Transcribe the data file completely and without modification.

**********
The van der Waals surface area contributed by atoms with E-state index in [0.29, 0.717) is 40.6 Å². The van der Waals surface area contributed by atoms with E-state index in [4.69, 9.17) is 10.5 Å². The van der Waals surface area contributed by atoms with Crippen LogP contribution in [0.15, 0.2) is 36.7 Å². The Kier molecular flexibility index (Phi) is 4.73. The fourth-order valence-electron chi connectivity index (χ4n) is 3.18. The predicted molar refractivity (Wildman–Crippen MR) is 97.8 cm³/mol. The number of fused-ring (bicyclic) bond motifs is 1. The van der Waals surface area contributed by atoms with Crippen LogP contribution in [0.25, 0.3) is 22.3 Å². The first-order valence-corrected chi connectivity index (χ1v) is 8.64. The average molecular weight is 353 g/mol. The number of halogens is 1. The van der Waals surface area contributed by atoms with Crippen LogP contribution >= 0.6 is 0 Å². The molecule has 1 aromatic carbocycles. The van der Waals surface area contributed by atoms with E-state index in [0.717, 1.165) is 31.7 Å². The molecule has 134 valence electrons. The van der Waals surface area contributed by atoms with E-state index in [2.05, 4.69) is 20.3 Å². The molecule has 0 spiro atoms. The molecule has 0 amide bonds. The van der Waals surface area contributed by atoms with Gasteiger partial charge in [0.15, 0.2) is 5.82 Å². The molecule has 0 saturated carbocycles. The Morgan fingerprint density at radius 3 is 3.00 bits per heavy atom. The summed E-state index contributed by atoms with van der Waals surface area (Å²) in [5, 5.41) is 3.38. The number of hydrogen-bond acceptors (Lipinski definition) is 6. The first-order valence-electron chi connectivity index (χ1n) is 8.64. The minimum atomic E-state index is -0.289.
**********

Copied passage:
The van der Waals surface area contributed by atoms with E-state index in [0.29, 0.717) is 40.6 Å². The van der Waals surface area contributed by atoms with E-state index in [4.69, 9.17) is 10.5 Å². The van der Waals surface area contributed by atoms with Crippen LogP contribution in [0.15, 0.2) is 36.7 Å². The Kier molecular flexibility index (Phi) is 4.73. The fourth-order valence-electron chi connectivity index (χ4n) is 3.18. The predicted molar refractivity (Wildman–Crippen MR) is 97.8 cm³/mol. The number of fused-ring (bicyclic) bond motifs is 1. The van der Waals surface area contributed by atoms with Crippen LogP contribution in [0.25, 0.3) is 22.3 Å². The first-order valence-corrected chi connectivity index (χ1v) is 8.64. The average molecular weight is 353 g/mol. The number of halogens is 1. The van der Waals surface area contributed by atoms with Crippen LogP contribution >= 0.6 is 0 Å². The molecule has 1 aromatic carbocycles. The van der Waals surface area contributed by atoms with E-state index in [0.717, 1.165) is 31.7 Å². The molecule has 134 valence electrons. The van der Waals surface area contributed by atoms with E-state index in [2.05, 4.69) is 20.3 Å². The molecule has 0 spiro atoms. The molecule has 0 amide bonds. The van der Waals surface area contributed by atoms with Gasteiger partial charge in [0.15, 0.2) is 5.82 Å². The molecule has 0 saturated carbocycles. The Morgan fingerprint density at radius 3 is 3.00 bits per heavy atom. The summed E-state index contributed by atoms with van der Waals surface area (Å²) in [5, 5.41) is 3.38. The number of hydrogen-bond acceptors (Lipinski definition) is 6. The first-order valence-electron chi connectivity index (χ1n) is 8.64. The minimum atomic E-state index is -0.289.